Efforts to grow a downtown in a historically neglected part of Washington, D.C. would do more than bring business to the area. Studies show that the built environment has huge impacts on health—obesity, asthma, and even teen pregnancy.
Aug 14, 2014 Elevation DC
A new study, "Community Design, Street Networks, and Public Health" published in the Journal of Transport & Health finds that increased local street connectivity improves public health outcomes, apparently by encouraging more walking and cycling.
Aug 12, 2014 Denver Business Journal
An article by Steven Snell summarizes the drawbacks of building vertical cities.
Aug 9, 2014 Fast Forward Weekly
Over the past few years, I’ve read a lot of articles and blog posts proclaiming that cities are back: that millenials want to drive less and live in cities, and that suburbs as we know them Blog Post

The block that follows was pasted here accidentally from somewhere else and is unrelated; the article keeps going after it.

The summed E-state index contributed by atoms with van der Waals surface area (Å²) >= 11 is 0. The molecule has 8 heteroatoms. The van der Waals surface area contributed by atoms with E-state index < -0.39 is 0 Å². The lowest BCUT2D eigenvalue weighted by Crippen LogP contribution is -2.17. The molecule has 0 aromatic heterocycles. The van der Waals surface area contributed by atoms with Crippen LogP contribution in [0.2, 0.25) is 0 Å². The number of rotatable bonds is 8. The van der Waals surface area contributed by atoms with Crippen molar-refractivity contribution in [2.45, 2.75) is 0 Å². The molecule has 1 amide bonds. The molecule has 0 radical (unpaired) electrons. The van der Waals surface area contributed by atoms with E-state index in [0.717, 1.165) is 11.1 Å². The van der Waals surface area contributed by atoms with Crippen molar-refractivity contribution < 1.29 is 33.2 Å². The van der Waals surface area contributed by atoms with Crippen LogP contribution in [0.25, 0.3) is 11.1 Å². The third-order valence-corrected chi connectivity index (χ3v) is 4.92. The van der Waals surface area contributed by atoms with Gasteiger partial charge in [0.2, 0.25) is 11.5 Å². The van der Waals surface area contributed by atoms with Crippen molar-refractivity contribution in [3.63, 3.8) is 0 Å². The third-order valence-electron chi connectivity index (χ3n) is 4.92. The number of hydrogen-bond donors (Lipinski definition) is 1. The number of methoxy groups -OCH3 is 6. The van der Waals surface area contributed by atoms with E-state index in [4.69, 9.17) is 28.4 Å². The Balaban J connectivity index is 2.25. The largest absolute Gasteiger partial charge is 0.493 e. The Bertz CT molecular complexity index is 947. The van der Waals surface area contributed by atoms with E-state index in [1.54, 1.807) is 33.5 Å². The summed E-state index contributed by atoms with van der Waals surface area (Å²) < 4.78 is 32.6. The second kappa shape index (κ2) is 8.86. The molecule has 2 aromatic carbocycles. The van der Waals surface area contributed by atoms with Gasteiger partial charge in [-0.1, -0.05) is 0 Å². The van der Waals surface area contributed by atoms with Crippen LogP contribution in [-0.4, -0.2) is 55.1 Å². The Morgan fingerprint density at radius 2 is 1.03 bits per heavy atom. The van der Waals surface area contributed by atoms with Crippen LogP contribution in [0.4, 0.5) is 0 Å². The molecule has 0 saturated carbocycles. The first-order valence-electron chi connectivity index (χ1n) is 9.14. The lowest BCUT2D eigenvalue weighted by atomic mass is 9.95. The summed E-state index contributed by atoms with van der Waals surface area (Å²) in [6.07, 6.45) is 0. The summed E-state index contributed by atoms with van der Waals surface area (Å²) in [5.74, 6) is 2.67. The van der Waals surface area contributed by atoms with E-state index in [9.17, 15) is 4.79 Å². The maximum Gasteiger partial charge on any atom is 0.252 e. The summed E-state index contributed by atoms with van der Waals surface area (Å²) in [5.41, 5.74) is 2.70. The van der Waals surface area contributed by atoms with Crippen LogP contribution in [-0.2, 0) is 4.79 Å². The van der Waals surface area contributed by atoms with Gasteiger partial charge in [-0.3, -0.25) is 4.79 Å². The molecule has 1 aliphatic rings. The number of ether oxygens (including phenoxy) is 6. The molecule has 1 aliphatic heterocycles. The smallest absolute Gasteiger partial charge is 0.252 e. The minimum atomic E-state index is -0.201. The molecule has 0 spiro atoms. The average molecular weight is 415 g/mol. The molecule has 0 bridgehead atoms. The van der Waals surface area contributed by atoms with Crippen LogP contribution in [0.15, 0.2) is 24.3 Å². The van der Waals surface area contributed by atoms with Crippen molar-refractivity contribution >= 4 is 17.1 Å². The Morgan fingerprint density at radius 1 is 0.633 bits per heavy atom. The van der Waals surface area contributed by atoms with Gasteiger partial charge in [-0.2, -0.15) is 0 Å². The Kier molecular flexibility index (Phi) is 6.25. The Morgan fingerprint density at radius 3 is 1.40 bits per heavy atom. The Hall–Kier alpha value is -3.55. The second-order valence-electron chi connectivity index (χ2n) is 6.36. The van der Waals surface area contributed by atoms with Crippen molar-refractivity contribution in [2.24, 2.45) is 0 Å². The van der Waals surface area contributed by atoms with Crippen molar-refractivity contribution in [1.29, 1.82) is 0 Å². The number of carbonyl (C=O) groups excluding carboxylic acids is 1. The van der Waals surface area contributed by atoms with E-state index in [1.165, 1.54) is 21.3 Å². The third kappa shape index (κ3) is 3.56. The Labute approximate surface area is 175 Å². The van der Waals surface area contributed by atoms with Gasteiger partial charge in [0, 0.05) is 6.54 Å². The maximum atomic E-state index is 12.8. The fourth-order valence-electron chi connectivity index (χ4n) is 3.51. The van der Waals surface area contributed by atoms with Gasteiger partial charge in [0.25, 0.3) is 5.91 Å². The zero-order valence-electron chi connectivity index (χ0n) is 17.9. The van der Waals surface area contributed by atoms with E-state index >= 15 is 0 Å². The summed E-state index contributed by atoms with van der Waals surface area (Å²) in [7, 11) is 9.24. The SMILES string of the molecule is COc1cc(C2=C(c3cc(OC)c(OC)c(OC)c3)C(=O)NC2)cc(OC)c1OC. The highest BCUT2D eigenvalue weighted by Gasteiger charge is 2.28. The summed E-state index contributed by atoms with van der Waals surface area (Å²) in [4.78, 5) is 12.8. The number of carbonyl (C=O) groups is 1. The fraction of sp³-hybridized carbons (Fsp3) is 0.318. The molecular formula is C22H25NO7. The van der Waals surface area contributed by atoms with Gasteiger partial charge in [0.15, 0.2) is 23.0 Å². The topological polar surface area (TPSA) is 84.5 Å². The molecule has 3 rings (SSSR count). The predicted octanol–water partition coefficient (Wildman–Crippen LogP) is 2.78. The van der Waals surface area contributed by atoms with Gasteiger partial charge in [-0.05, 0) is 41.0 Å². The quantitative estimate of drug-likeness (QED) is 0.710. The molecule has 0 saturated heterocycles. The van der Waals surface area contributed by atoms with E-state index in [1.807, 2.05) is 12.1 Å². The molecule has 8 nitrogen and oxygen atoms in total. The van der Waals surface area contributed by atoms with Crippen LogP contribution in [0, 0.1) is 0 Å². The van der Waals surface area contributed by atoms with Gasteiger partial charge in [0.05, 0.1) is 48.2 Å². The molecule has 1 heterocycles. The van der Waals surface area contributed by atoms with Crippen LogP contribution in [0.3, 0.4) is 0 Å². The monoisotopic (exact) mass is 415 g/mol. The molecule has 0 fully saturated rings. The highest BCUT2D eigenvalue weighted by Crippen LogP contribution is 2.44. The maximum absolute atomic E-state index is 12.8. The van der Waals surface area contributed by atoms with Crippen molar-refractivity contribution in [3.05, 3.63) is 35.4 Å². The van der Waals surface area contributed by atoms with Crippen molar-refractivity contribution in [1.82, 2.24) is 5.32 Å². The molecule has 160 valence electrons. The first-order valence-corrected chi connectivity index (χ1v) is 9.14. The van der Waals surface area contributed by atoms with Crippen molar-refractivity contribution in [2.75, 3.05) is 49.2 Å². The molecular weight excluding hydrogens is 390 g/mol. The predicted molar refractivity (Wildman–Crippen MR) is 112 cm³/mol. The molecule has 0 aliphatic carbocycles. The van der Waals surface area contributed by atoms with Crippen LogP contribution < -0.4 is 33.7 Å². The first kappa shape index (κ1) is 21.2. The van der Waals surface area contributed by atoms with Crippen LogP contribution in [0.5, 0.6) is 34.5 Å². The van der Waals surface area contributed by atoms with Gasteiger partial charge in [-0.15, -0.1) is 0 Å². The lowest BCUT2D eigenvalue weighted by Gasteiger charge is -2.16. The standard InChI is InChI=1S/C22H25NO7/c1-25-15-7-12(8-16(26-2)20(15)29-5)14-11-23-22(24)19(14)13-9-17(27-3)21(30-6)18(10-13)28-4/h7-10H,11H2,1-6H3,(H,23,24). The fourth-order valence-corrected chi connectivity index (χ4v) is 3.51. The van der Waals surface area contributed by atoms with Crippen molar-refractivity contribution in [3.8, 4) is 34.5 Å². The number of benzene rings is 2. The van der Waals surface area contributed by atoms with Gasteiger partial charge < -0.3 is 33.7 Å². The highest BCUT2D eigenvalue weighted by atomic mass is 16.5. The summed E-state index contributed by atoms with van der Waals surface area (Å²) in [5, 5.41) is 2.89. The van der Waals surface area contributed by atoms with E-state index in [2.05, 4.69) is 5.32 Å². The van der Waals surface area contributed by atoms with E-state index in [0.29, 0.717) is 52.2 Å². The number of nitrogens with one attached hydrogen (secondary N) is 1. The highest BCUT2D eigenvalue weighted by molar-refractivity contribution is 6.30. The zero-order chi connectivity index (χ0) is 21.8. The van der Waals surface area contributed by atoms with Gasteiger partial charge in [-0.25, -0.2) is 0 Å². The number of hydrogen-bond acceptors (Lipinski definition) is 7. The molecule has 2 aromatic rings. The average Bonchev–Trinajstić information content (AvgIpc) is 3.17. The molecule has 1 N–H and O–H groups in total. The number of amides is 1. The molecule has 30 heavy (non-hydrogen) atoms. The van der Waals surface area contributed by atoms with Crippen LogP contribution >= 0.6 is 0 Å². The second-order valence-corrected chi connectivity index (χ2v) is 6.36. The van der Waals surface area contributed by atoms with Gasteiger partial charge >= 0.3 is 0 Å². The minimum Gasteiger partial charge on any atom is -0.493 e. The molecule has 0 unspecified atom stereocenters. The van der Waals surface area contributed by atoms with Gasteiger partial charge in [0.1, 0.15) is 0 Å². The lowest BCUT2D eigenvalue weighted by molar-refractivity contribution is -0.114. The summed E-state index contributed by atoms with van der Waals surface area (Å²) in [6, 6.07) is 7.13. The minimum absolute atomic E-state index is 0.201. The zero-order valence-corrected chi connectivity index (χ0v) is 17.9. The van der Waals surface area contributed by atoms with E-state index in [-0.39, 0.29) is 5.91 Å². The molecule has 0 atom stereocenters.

Aug 5, 2014 By
Here in Vancouver, we have a pretty enlightened perspective on streets, at least by North American standards. Blog Post
Jun 17, 2014 By
A look at how the previous approval of the Hines Bergamont Transit Village project was rescinded after pressure from community activists, by real estate developer and consultant Michael Russell.
Jun 15, 2014 UrbDeZine
Melanie Haiken shares insight into the findings of the American Fitness Index (AFI), which assesses the "Health and Community Fitness Status of the 50 Largest Metropolitan Areas."
Jun 4, 2014 Forbes
West Palm Beach, Florida is undertaking a walkability study of its downtown; wide streets and a confusing mix of jurisdictions provide substantial challenges to the effort.
May 13, 2014 The Palm Beach Post
Inspired by a recent death-defying trip to the polls, a blogger lists some of the basic facilities that should be accessible to all pedestrians.
May 8, 2014 The Black Urbanist
Richard Florida opines that among many factors in the most walkable neighborhoods, "[who] our neighbors are, and how similar or different they are from us, matters too."
May 8, 2014 Atlantic Cities